Russell, according to the pre-packaged mythology no presidential candidate can now do without, is Bob Dole. Forget Washington and the Congress where he spent his most productive years. This was where he was born and raised. To Russell he returned in 1945, a premature war veteran of just 22, crippled and half killed by wounds suffered in Italy. Here you can still see the drug store where they collected $1,800 - a vast sum in those days - to send Bob Dole to Chicago to see the specialist who would put his body and soul together again.
It was in Russell last year that he formally declared his candidacy. Here he returned last month to celebrate (if that is the right word) his 73rd birthday, and here this Saturday he will present his vice-presidential running mate to the world. All will be recounted in a misty sepia-tinted video of a remarkable life that will be the backdrop to the convention in San Diego, and whose location shooting took place here the morning after he turned 73.
Bill Clinton is still fond of depicting himself as the man from Hope, Arkansas. But Bob Dole is the man from Russell, an even more perfect specimen of a half-vanished, eternally decent small-town America, clothed in innocence, friendliness and God.
And as a stage-set the town is perfect. On a hot midsummer day, hardly a soul stirs on the broad, wide streets, lined with two or three-storey brick buildings. But Dole is everywhere. Every shop on Main Street is festooned with Dole insignia, the billboards of restaurants and motels are made over to happy birthday signs - even the old Dream moviehouse, closed now but still smart painted in ochre and pale blue, pays its tribute. Mostly the posters and photographs show a younger Dole in his fifties, kindly sidestepping the age issue that is his greatest handicap.
Beyond, to the north and south, east and west, the ramrod straight avenues merge back into the vast plains. "Russell, Kansas, home of Bob Dole," proclaims the sign on the white grain silo standing sentinel over the railway line on the north side of town, just a stone's throw from the Dole family home at 1035 Maple Street, but somehow on the very edge of civilisation.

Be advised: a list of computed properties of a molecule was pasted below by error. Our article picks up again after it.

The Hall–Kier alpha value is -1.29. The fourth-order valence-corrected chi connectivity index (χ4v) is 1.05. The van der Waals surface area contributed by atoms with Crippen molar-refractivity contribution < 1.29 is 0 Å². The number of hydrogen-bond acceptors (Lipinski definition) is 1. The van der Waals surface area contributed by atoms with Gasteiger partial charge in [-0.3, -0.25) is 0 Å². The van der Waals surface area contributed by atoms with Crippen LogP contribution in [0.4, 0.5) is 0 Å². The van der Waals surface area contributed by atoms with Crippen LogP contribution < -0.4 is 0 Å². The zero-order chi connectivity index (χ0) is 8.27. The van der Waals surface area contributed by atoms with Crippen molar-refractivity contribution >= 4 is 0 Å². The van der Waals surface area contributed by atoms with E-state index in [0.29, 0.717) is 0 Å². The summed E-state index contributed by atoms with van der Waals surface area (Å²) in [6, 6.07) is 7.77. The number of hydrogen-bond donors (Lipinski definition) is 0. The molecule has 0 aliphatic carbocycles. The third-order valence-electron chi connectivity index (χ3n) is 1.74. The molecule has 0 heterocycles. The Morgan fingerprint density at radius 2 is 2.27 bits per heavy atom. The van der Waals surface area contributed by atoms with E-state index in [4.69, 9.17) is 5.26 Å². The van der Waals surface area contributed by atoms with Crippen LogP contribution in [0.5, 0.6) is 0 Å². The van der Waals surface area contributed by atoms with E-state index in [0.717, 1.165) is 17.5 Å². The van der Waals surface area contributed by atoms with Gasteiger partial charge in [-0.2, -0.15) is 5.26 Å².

As a makeshift museum of old oilfield equipment which you see when you hit town from the interstate suggests, what passes for the golden age of Russell is long gone. But even now the place looks relatively prosperous; the stillness is of peace, not desperation; of people who will not easily be moved.
Dole's sister still lives on Maple Street. Her sibling's importance has earned her the protection of the police, parked close by in a couple of cars, one marked and one unmarked, both surely baking under the midday sun. An old cottonwood tree on the corner provides shade. Plastic deckchairs surround a side porch. The unostentatious but immaculately kept red-brick structure with its American flag implanted in the lawn bespeaks the chosen virtues of Kansas, Russell and Bob Dole, of thrift and toil, plainspeaking and patriotism.
But will these values be enough? "It would be nice if you could all come to the inauguration," he told a crowd of 1,500 people (out of a town population of under 5,000) assembled for a cakes-and-ice cream birthday rally in Russell's one park, an occasion as scripted and soulless as most of the Dole campaign thus far.
Right now, a trip halfway across the continent looks about as probable as the reopening of the Dream movie house. Instead, come January, a more likely pilgrimage beckons.
Almost 100 miles north-west - but still within the great state of Kansas - lies another small town called Norton. There, on the mezzanine floor of the First State Bank on 105 West Main Street, another hall of fame of sorts is to be found. It is the Gallery of Also Rans, a forlorn museum of candidates who ran for president and lost. Barring a miracle, a section devoted to the man from Russell will soon be joining them.